Parashat Miketz / פרשת מקץ
Torah Portion: Genesis 41:1 – 44:17

One of the great ironies of Hanukkah is that on the Shabbat of Hanukkah we read in Genesis, chapters 41-44, about the rise of Joseph in Pharaoh’s court and about his reunion with his brothers. The story of Hanukkah celebrates the distinctiveness of the Jewish people. The story of Joseph tells of the assimilated Israelite extraordinaire. How do we reconcile these two contrasting tales?
First, let’s look at Hanukkah. On Hanukkah, we celebrate the re-dedication of the Second Temple in 164 BCE after its desecraction by the Syrian-Greeks under Antiochus IV Epiphanes. During this momentous event, legend has it, the miniscule amount of oil to kindle the Temple’s menorah lasted eight days, rather than the one day it should have lasted. The Maccabees, the heroes of the Hanukkah story, were then able to produce enough olive oil to keep the menorah lit perpetually once again.

The miracle of the oil parallels the history of the Jewish people. Though enemies like Antiochus have tried to wipe us out through forced assimilation and worse, we have survived. Our flame has never been extinguished. In fact, at times in our history, our flame has burned more brightly than ever before. Despite our struggles, we have maintained a sense of peoplehood informed with our own religion, culture, land, language, values, and sacred texts. At any moment in history, the nations of the world might have expected the Jewish nation to disappear, but we have continually rededicated ourselves to our mission to be a Holy People and a Light Unto the Nations.

In contrast to the story of Hanukkah, Joseph’s story seems to celebrate assimilation and disconnection from the Jewish people. Once Joseph is sold into slavery by his brothers, he ceases to be recognized as an Israelite. Joseph is endowed with the gift of insight. Not only does he interpret dreams, it is through his own dreams that he devises a solution for Egypt to ride out a terrible famine that will eventually befall it. Thanks to his gifts, Joseph achieves success and great power in Egypt.

The only way we know that Joseph is an Israelite is through utterances in which he speaks of the One God. In those utterances, however, Joseph never refers to the “God of Abraham, Isaac and Jacob.” Rather, he thanks God for simply enabling him to interpret dreams and also for enabling him to shed his Israelite past. Joseph’s gratitude to God for these self-centered reasons is seen clearly in the names he gives his sons, Manasseh and Ephraim (Genesis 41:51-52):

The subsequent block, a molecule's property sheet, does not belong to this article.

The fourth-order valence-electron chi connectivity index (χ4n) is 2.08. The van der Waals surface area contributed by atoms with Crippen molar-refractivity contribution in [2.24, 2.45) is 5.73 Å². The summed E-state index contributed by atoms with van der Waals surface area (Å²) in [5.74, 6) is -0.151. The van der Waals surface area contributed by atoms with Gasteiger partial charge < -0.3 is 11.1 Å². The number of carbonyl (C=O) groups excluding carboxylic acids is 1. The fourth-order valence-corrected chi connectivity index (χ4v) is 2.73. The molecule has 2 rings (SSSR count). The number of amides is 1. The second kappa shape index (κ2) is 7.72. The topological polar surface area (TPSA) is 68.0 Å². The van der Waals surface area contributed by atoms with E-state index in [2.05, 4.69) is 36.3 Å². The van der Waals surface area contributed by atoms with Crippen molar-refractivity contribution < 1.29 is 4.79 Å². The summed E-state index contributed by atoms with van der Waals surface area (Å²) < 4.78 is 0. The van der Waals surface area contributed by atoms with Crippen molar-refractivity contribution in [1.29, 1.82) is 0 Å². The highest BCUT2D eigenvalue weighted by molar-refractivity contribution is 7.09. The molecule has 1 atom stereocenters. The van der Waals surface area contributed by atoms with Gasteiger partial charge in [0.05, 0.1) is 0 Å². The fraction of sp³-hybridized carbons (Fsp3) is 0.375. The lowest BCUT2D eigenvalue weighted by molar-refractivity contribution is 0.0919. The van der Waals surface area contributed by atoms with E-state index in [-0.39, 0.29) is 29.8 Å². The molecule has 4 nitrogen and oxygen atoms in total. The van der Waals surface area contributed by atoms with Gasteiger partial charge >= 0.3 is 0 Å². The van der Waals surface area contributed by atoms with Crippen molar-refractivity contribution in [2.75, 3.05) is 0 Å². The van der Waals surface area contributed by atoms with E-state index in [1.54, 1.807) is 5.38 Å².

Joseph named the first-born Manasseh, meaning, “God has made me forget completely my hardship and my parental home.” And the second he named Ephraim, meaning, “God has made me fertile in the land of my affliction.”
Indeed, Joseph had strayed from his ancestral roots that, when they first appear before Joseph, his own brothers fail to recognize him (42:8). How ironic that Joseph then attributes his nearly total assimilation to Egyptian society and culture to none other than God!

But the story of Joseph does not end there. It ends later, with Jacob bestowing a blessing on Ephraim and Manasseh as his own sons (48:20). In essence, Jacob takes this measure to ensure that Joseph’s Israelite lineage will not die out after he is gone. Jacob reconnects Joseph to the story of his people through the blessing he gives Ephraim and Manasseh. The flame is stoked; Ephraim and Manasseh go on to head two of Israel’s tribes.

In today’s world, Judaism is a choice not only for those who would convert to Judaism but for those born Jewish, too. Every Jew can choose to leave the fold and become something else, but they can also choose to hold onto their Jewish identity. The great miracle of the Jewish people is that, despite oppression and temptation, Jews continue to choose to be Jewish and to keep the flame of Israel alive. The Jewish People could have gone the way of Joseph, but instead we’ve gone the way of Ephraim and Manasseh. In this way, we are very much like the flame of the menorah kindled by the Maccabees, a flame that didn’t seem to have a chance of staying lit.

On this Shabbat Hanukkah, may we celebrate the miracle that is the Jewish People today even as we celebrate the wonders that God wrought for our ancestors in days gone by.

Shabbat Shalom and Happy Hanukkah,
Rabbi Dan

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